posted by bradth27 at 2:13 PM on January 17, 2004

Oh, I almost forgot.... here's my list of unread ( although sitting on my nighstand/table/desk waiting to be picked up) books for 2003....

Stiff: The Curious Lives of Human Cadavers, by Mary Roach

The Bounty: The True Story of the Mutiny on the Bounty by Caroline Alexander

Quicksilver (The Baroque Cycle, Vol. 1) by Neal Stephenson

A Short History of Nearly Everything by Bill Bryson

Benjamin Franklin : An American Life by Walter Isaacson

Alfred Hitchcock : A Life in Darkness and Light by Patrick McGilligan

Playboy: Fifty Years: The Photographs by James R. Peterson (yeah, there might be something to read in there.....)

Reefer Madness: Sex, Drugs, and Cheap Labor in the American Black Market by Eric Schlosser

and one that I just bought yesterday.....

Everything and More: A Compact History of Infinity (Great Discoveries) by David Foster Wallace
posted by bradth27 at 2:31 PM on January 17, 2004

I have not read the LOTR trilogy for 15 years now. I pick it up every year, get about 50 pages in, and put it down again. Boy, that's one I get a lot of shit for, especially in the past three years.

Books I own that I have busy not reading for more than a decade: Foucault's Pendulum; A Clockwork Orange; The Sun Also Rises; Steppenwolf; A Portrait of the Artist as a Young Man.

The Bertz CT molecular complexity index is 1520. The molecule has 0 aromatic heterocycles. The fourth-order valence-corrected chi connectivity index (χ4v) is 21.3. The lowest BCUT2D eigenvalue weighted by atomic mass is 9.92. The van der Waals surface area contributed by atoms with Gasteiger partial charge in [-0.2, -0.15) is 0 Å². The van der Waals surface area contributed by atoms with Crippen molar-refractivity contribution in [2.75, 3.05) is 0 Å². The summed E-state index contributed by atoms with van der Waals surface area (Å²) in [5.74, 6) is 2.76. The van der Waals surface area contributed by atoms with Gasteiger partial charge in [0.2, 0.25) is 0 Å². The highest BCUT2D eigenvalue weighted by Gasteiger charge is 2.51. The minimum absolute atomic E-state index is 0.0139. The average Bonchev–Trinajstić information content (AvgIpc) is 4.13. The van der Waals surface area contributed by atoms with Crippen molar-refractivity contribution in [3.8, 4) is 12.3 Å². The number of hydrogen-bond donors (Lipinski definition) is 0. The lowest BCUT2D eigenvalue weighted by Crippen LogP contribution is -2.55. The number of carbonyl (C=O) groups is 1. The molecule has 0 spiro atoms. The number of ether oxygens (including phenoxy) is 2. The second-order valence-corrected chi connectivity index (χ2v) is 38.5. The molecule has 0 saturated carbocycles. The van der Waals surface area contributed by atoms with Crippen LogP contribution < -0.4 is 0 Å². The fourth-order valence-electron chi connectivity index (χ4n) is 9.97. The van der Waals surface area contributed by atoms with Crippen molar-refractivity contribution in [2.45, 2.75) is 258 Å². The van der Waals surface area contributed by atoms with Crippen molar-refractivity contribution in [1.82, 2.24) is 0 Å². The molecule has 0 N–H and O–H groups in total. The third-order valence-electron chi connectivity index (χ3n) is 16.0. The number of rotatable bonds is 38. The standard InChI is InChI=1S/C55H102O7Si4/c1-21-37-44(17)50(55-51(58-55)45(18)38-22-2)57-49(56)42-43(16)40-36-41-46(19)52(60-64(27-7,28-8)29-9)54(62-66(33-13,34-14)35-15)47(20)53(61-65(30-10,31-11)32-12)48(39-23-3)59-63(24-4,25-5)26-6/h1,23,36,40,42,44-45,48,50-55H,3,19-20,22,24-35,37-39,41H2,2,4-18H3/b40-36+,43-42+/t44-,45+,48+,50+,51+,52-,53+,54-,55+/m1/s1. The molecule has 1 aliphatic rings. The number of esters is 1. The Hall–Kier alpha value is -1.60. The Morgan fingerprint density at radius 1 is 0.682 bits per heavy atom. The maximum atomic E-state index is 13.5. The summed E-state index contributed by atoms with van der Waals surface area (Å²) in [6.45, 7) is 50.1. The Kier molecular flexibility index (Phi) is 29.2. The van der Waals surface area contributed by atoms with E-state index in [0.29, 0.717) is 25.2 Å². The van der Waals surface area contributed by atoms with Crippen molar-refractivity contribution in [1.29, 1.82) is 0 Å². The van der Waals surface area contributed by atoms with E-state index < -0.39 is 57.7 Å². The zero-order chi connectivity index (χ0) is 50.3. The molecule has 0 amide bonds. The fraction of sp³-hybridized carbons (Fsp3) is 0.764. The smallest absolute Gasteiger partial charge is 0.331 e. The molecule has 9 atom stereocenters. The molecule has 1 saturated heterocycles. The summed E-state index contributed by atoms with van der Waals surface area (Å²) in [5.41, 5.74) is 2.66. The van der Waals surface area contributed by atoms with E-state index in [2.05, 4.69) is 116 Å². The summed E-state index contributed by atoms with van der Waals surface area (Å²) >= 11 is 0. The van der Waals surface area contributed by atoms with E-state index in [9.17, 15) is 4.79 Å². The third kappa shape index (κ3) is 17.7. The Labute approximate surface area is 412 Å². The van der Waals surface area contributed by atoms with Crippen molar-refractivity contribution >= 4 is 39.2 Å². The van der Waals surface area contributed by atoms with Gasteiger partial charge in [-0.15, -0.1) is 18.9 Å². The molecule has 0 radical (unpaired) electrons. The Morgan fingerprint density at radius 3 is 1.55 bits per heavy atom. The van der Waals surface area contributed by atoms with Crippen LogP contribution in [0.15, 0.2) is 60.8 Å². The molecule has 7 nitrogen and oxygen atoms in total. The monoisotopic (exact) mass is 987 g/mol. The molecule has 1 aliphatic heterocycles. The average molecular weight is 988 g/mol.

I really like Neal Stephenson (and I've read and own everything else he's written) but I did not read Cryptonomicon or Quicksilver.

dnash, I also have not read Life of Pi or The DaVinci Code, despite recommendations.

I will continue not to read Infinite Jest or Gravity's Rainbow with pleasure.
posted by Melinika at 2:34 PM on January 17, 2004

The two books that I heard everyone talking about last year that I haven't even touched are Life of Pi and The DaVinci Code. My mom is insisting on sending me her copy of the latter, she says it's that good.

I had to read DaVinci code because I was scheduled to sit next to Dan Brown at a dinner where he was speaking, and I felt like I needed to be able to have some idea what his books were about.

DVC is the second book in a series -- I believe Angels and Demons is the title of the first (which is set in Vatican City and involves a plot around the selection of a new pope). I read it in one sitting, in just a few hours. At its core its really just a standard whodunit murder mystery, but I can see why its caught fire -- a lot of the ideas contained in it must seem revolutionary to middle America. Its a good book to read on the beach, or on a car/train/plane trip.

Truthfully I was far more impressed with the author than with the book. He's a sharp, funny guy and I get the impression all this success has taken him by surprise. He's also now besieged by people who want to share their "spiritual journey" with him, which doesn't seem like any fun at all.
posted by anastasiav at 2:40 PM on January 17, 2004